A scientific breakthrough will now allow for the identification of burnt materials exposed during archaeological excavations and the reconstruction of the temperature at which they were burned.
Researchers from Tel Aviv University, Hebrew University, Bar Ilan University, and Ariel University will apply this method to findings from the ancient Philistine city of Tel Tzafit, providing scientific support for the biblical verse: "Around this time Hazael king of Aram ventured out and attacked Gath, and he captured it. Appeased, Hazael went on his way and didn’t bother Jerusalem." (2 Kings 12:18).
The researchers explained that, unlike previous methods, the new technique enables the identification of specific materials, such as lime plaster, that underwent combustion even at relatively low temperatures, starting from 200 degrees Celsius. This information could have significant implications for interpreting archaeological findings.
A groundbreaking interdisciplinary study, led by Dr. Yoav Vaknin from the Institute of Archaeology at Tel Aviv University and the Paleomagnetism Laboratory at the Hebrew University, involved collaboration with Prof. Ron Shaar from the Institute of Earth Sciences at the Hebrew University, Prof. Erez Ben-Yosef and Prof. Oded Lipschits from the Institute of Archaeology at Tel Aviv University, Prof. Aharon Meir from the Department of Land of Israel Studies and Archaeology at Bar-Ilan University, and Dr. Adi Eliyahu Behar from the Department of Land of Israel Studies and Archaeology, as well as the Department of Chemistry at Ariel University. The findings of this research have been published in the scientific journal PLOS ONE.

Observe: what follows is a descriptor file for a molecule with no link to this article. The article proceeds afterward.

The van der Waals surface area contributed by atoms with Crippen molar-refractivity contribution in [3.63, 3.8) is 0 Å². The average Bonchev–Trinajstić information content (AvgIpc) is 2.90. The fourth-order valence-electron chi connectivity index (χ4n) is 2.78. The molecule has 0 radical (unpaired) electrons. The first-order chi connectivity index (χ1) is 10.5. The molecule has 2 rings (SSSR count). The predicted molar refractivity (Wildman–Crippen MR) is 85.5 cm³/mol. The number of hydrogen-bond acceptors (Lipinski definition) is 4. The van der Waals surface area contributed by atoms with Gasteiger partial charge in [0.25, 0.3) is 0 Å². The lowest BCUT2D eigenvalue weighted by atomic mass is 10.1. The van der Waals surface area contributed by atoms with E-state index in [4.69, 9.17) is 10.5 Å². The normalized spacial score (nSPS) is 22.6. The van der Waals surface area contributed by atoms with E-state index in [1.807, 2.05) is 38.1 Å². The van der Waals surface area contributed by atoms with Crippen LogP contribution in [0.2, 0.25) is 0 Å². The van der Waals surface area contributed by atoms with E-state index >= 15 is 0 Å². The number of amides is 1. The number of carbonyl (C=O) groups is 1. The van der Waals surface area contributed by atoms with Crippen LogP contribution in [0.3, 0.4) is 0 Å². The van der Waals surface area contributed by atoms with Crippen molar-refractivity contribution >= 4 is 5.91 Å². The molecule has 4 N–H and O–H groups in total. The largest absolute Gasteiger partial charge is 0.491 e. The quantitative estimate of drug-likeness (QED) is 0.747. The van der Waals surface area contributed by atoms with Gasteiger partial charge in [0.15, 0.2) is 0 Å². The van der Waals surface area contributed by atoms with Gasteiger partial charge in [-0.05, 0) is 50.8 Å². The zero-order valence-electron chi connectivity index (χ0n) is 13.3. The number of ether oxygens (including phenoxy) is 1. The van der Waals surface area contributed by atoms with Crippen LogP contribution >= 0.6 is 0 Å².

Prof. Lipschits explained the research, stating, "Throughout the Bronze and Iron Ages, the main construction material in most regions of Israel was mudbrick. This inexpensive and readily available material was used for constructing walls in most structures, sometimes above stone foundations. Therefore, understanding the technology used to produce mudbricks is of great importance."
The new method is based on measuring the magnetic field established in the mudbrick during the burning process. Dr. Vaknin explained, "Within the material from which the mudbrick is made, there are millions of ferromagnetic minerals – that is, minerals with magnetic properties, acting like tiny 'compass needles' or small magnets. In dried mudbricks, these magnets are arranged in an almost random manner and largely cancel each other out, making the overall magnetic signal of the mudbrick weak and not very uniform. Heating to a temperature of 200 degrees Celsius and above, as in the case of burning, releases the magnetic signals of the particles and gives them freedom of movement."
"Statistically, they then align themselves according to the Earth's magnetic field at that specific location and time. This creates a relatively strong and directionally uniform magnetic field around the mudbrick, measurable using magnetometry – indicating that the mudbrick indeed underwent combustion."
After measuring the magnetic signal recorded in the mudbrick, the researchers gradually "erase" it in a process known as thermal demagnetization. To do this, they heat the mudbrick in a special oven, in a dedicated paleomagnetic laboratory that neutralizes the Earth's magnetic field. The heating releases the mineral particles in the mudbrick, and they randomly reorient, canceling each other out, gradually weakening and losing their magnetic direction.
The researchers validated the method in the laboratory: they burned mudbricks under controlled conditions of temperature and magnetic field, and after recording the magnetization, they gradually erased it. They found that the magnetization disappeared entirely at the temperature at which the mudbrick was burned – providing evidence that the method is indeed reliable.